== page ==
This week we are focusing on the old technique of preserving to celebrate national preserving week. This thousand year old technic is loved by millions due as there are many benefits to preserving food including reducing wastage!
There are countless benefits of preserving food. For example, fermented cabbage in dishes such as sauerkraut or kimchi is packed with probiotics – which can boost gut health. Some of the more specialised ‘superfoods’ come from preserved foods as well. Baobab powder has recently become easily available on the health food market, and the benefits are endless. You name it; vitamins, minerals, probiotics, antioxidants – baobab powder has it all. And it’s all accessible thanks to the wonders of preservation.
Whilst it might not be immediately obvious how preserving food helps the environment, studies have shown that the use of preserved foods can significantly cut down on food waste. Moreover, food waste is a major problem for the environment, as the production of food both plant and animal is a major polluter to the planet.
A lot of these methods of preservation don’t require any special equipment or skills. That means you can preserve the fresh fruit you’ve picked whilst on a country holiday, and then access that gorgeous taste for months to come.
Below we have selected a few recipes to the benefits of preserving foods.
2 ½ cups of kumquats
zest and juice of orange
1 cinnamon stick
4 whole cloves
1 cup of caster sugar
1 cup of cold water
Prepare the Kumquats by splitting length ways, removing the seeds, and chopping finely.
Once all the kumquat’s have been chopped up, place them in a pot with all the rest of the ingredients.
Let the pot sit for 3-4 hours. This is an important step, don’t skip it!
Once the 3-4 hours is up, place the pan on a medium/high heat until it comes to a boil. Reduce the heat until the pot is gently simmering and cook for about 50 minutes until a jam thermometer tells you the temperature of the mixture is 125 degrees Celsius!
Let the marmalade cool for about 15 minutes, then place it inside some sterilized jars (you can sterilize jars by washing and drying them thoroughly, then placing them and the lids in a 100 degree Celsius oven for 20 minutes. Make sure they are heat proof!)
Refrigerate your kumquat marmalade, as it’s better eaten chilled and if the sterilization process of the jars is done right, this should ensure your marmalade is fresh for months to come!
If the mention of sauerkraut above piqued your interest, then you might want to think about kimchi. It’s made in a very similar way, but using extra spices and flavourings, kimchi is a very more-ish accompaniment to many Korean dishes. Check out your nearest Asian supermarket to get some of the ‘gochugaru’ spice required for this dish!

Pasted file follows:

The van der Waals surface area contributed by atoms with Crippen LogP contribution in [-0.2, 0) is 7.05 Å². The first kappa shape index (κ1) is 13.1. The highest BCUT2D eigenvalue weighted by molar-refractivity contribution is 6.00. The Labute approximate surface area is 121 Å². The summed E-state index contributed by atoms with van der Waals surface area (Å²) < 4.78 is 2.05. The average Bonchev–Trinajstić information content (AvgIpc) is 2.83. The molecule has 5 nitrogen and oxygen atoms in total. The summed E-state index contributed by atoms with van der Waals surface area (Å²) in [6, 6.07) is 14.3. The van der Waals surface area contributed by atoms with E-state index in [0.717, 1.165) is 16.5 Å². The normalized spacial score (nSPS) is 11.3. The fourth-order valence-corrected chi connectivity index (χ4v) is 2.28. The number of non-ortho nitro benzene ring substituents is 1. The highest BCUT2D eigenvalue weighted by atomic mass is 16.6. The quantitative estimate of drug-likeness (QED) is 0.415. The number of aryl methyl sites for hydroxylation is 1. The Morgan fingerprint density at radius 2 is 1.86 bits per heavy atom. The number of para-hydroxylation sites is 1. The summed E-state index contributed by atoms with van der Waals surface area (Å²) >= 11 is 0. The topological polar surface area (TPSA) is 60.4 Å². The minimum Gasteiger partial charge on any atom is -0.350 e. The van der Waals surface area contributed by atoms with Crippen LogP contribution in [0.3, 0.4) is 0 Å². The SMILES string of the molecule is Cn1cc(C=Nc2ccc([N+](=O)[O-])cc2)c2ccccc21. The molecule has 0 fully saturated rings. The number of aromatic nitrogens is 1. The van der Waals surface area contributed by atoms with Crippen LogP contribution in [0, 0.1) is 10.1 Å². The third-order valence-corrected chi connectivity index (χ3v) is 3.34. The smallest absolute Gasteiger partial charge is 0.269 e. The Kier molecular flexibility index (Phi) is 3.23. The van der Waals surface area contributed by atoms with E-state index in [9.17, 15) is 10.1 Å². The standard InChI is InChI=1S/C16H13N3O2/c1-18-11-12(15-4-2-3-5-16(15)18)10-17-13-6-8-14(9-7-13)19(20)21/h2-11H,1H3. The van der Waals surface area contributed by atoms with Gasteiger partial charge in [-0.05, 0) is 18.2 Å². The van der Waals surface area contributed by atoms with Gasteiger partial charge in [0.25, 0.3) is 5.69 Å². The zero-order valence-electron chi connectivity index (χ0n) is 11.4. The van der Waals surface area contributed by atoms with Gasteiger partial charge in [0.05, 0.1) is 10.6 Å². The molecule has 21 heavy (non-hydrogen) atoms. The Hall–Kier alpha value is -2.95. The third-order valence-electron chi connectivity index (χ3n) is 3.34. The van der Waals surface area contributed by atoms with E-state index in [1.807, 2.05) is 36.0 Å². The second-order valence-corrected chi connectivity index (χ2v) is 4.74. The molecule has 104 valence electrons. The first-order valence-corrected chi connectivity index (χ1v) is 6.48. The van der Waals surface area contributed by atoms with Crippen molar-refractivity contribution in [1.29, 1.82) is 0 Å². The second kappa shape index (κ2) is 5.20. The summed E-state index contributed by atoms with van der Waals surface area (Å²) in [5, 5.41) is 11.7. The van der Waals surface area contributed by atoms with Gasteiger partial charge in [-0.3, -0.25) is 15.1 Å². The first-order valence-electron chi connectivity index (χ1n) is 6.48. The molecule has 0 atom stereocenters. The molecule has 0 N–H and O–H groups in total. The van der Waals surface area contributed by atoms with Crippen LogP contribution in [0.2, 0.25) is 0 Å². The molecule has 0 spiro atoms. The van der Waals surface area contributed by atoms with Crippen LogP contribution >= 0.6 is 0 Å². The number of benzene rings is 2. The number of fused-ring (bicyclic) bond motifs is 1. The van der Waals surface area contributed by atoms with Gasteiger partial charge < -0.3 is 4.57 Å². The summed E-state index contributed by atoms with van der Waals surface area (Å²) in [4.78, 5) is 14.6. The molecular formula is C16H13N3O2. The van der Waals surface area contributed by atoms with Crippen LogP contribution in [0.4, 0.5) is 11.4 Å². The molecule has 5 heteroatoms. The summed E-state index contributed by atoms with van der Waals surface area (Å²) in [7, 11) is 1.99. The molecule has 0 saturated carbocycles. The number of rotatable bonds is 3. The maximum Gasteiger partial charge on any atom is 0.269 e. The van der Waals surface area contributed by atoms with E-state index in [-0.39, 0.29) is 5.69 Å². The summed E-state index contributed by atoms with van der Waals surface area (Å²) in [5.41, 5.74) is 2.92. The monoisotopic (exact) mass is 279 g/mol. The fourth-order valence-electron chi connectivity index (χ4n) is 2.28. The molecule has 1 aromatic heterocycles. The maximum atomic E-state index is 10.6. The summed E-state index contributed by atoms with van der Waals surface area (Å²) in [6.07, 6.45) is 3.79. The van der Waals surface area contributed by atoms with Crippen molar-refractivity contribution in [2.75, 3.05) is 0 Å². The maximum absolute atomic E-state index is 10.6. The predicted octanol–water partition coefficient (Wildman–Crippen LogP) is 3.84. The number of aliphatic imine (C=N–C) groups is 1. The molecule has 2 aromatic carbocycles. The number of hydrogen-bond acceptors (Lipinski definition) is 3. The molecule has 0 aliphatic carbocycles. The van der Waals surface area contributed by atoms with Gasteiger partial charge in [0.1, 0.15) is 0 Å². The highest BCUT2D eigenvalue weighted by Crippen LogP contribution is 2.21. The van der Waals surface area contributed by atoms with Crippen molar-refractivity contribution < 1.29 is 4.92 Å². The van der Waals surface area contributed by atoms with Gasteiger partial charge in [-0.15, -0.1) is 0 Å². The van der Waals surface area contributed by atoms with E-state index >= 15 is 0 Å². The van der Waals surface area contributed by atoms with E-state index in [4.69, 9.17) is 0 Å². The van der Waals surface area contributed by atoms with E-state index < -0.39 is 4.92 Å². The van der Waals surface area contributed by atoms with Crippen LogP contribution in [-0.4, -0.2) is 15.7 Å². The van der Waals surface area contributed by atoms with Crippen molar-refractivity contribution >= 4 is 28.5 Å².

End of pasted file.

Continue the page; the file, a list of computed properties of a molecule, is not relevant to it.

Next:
1 white cabbage
¼ – ½ a cup of gochugaru spice (Korean chilli paste – add however much you want depending on how spicy you want your kimchi!)
½ Cup to 1 Cup – coarse sea salt
7 cloves of garlic, minced
1 onion, finely chopped
15 grams of fresh ginger, minced
¼ cup of fish sauce
¼ cup of white rice vinegar
1 cup of spring onions, washed and finely chopped.
Remove the outside leaves from the cabbage. Discard these leaves, then remove the rest of the leaves and wash them all individually (this is the best way to get all the sand and dirt out of the way). Make sure to shake them dry.
Secondly, slice the cabbage up into 1 inch chunks and place in a bowl. Sprinkle the salt over all the cabbage, making sure every piece of cabbage is covered in it.
Cover the bowl loosely with a cloth then place in a cool dark place overnight.
When this time has elapsed, give the cabbage a little stir then wash off all the salt with cold water.
Mix the rest of the ingredients together in a bowl, then add to the fermented cabbage.
Store in an airtight jar for up to six weeks in the fridge. Enjoy with salads, or in sandwiches!
Now this preserving project requires a little bit more time and initial investment, but the rewards are well and truly worth it, especially if you’re a baker. Good vanilla extract is very expensive to buy in shops, so by making your own you’ll be saving yourself money in the long run – and kicking up the quality of your baked goods.
10 Vanilla pods
500 ml of any spirit above 37.5% Alcohol Content – We recommend rum, vodka or bourbon!
Slice open the vanilla pods and place them inside a good quality glass bottle big enough to hold the liquid.
Pour all the alcohol into the bottle along with the vanilla beans. Pop the lid on and give it a shake.
Leave the vanilla bean mixture for about 12 weeks to infuse (however you can leave longer). Make sure you shake it up once a week.
And then it’s a waiting game. After 12 weeks use the vanilla extract as you desire!
There are many benefits to preserving food. Do you have any go to preserving recipes? Tell us on our socials!
Want to see some more inspiring recipes? Check out our previous blogs!